We have lift-off! Komunitikini’s first book review takes on Dr M
If you’re no closer to figuring out the Prime Minister for All-Time after scrutinising his 800-page memoir, try this
By Jason Tan
Tom Plate is a veteran media man and long-time Asia-watcher, though he does have the handicap of being American - this much was observed by Tun Dr Mahathir Mohamad when he met Plate in 2009, during the first of their four sessions that went into the making of Conversations with Mahathir Mohamad. But that was not Plate’s first encounter with Dr M.
Their acquaintance goes back a bit further, to at least January 1997 — in Hollywood, at the Beverly Hills Hotel, no less — where Dr M was making a pitch to the West Coast moneymen for the Multimedia Super Corridor. Plate had interviewed him for his Asia column in the LA Times.
Dr M had told Plate then that, “If you can’t fight them, join them. That’s why we’re here.”
In his book, Plate remembers his impression of Dr M as, “an entertaining synthesis of an Asian Lawrence of Arabia and a Muslim Shylock.” And then: in late-1997, East Asia was plundered by currency speculators, Suharto fell to the IMF and World Bank, and Dr M narrowly avoided the same fate. He flayed George Soros, the “Jewish conspiracy”, and coined the immortal phrase:
“Foreigners jealous of our success.”
And so, it boggles the mind, if only just a little, how it came to be that the foreigner, Tom Plate, albeit not Jewish, managed to wangle the time of day from Dr M. And not just once, but four times! Did he have access to Wikileaks documents that we should know about?
The truth is out there, but the answer is prosaic. It is because Plate has addressed the elephant in the room: the phenomenon of Dr M, the leader and the person, and not the red herring of Dr M, the legacy.
Which is to say, Plate has recognised the need to understand what informed the management methods of a man who governed a multiracial country for 22 years, during which there was no need to set up the Malaysian chapter of the Mothers of the Disappeared.
Plate is no socially mobile Malaysian citizen, and thus he is not complicit - or, at least acquiescent - in our subcontracting of democratic ideals and this country’s governance to “Dr M and his cronies”. We were his cronies when times were good and it was convenient to do so.
But the temper of our times has changed (and how). Given the revelations that have surfaced about Dr M and his administration — take the findings of the eminently ignored Royal Commission of Inquiry into the VK Lingam Video Clip — it is tempting to dismiss Plate as hagiographer (more so than the book as hagiography, because the ad hominem argument is now the Malaysian way). Conversations then becomes just another piece of the jigsaw that is the artfully crafted rehabilitation of Dr M and his legacy. This is to ascribe omniscience to a mortal. It is also revealing of the maturity of Malaysian democracy, because it shows a child-like and touching faith in the infallibility of our leaders, who are supposed to be everything that we aren’t — and woe betide those who aren’t.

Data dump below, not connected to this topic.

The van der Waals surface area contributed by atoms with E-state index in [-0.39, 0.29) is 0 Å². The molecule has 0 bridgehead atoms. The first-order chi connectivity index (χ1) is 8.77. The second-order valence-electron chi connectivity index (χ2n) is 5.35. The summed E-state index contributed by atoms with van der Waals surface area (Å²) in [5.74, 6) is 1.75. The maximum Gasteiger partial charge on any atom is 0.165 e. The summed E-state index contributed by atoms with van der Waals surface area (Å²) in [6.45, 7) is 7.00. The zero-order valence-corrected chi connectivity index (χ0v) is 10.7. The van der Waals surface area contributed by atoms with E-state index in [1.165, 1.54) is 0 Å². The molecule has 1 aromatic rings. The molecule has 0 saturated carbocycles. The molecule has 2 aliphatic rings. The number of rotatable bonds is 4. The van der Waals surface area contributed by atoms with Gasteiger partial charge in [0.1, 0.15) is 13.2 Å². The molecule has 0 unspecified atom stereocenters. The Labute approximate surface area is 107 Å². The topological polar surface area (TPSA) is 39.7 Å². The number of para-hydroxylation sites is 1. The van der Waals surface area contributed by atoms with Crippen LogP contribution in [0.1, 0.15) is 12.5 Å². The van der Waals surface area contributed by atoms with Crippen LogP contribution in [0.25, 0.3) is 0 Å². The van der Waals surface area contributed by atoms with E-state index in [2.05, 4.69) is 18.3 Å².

Conversations was written with an American audience in mind, in an informal, deceptively readable, garrulous style. The author wanted to address Dr M’s perceived anti-Semitism, and to present the (problematic) idea of a “moderate Muslim leader” to his primary audience. It draws a portrait of Dr M that those who have spent time in his company will recognise, whether attempting to elicit answers through Socratic dialogue or otherwise.
There are one or two historical glosses, such as in how Plate employs the term “ultra” to refer to Muslim extremists, and not to the racist politicians who have contributed in no small way to the increasing religious segregation of Malaysian society. Nor is the related episode of Dr M’s contribution to the sterling quality of Malaysian jurisprudence and Shariah law dealt with directly; nor the abortive privatisation of public assets to fast-track the creation of a bumiputra capitalist and industrialist class. But that, is another story.
Within its compact remit, the book’s arguments are finely drawn, and it covers a breadth of topics that is insightful of why and how this country has arrived where it has, for better or for ill. Rather than attempt to establish the truth of the controversies during Dr M’s leadership, the repartee between Plate and his interview subject casts a light on why certain decisions might have been taken.
Take this quote on Ops Lalang, famously picked up by Malaysiakini, and since enjoyed by all properly contentious but non-violent Malaysians: “I actually met all of the opposition members and assured them they would not be arrested. And you know what the police did? They arrested them. My credibility is gone … You have to learn to live with the people with the guns.”
And here, also germane to the eruption in North Africa, is another: Plate poses Dr M the question of Machiavelli, the need for a leader to get his hands dirty; if evil means are justified by a good result. Dr M — who tells Plate that he’d rather be loved than feared — looks puzzled, then says:
“Well, you have to struggle with such a question, but when you want to do something for the country, and you are opposed, well you can get evil thoughts — ‘I wish that he’d be quiet’ or ‘I wish I could throw him in jail’ and things like that. To me, that is evil. But it wasn’t really necessary; I had to survive in a system that depends upon popularity.”
Cue discussion of democracy — and winning elections.
The writer is the editor of Komunitikini and was master of ceremonies for the launch of this book, where he met Tom Plate for the first time. Conversations with Mahathir Mohamad is published by Marshall Cavendish Editions. This article first appeared in Harper’s Bazaar MAN, April 2011. Read Komunitikini’s usual site here
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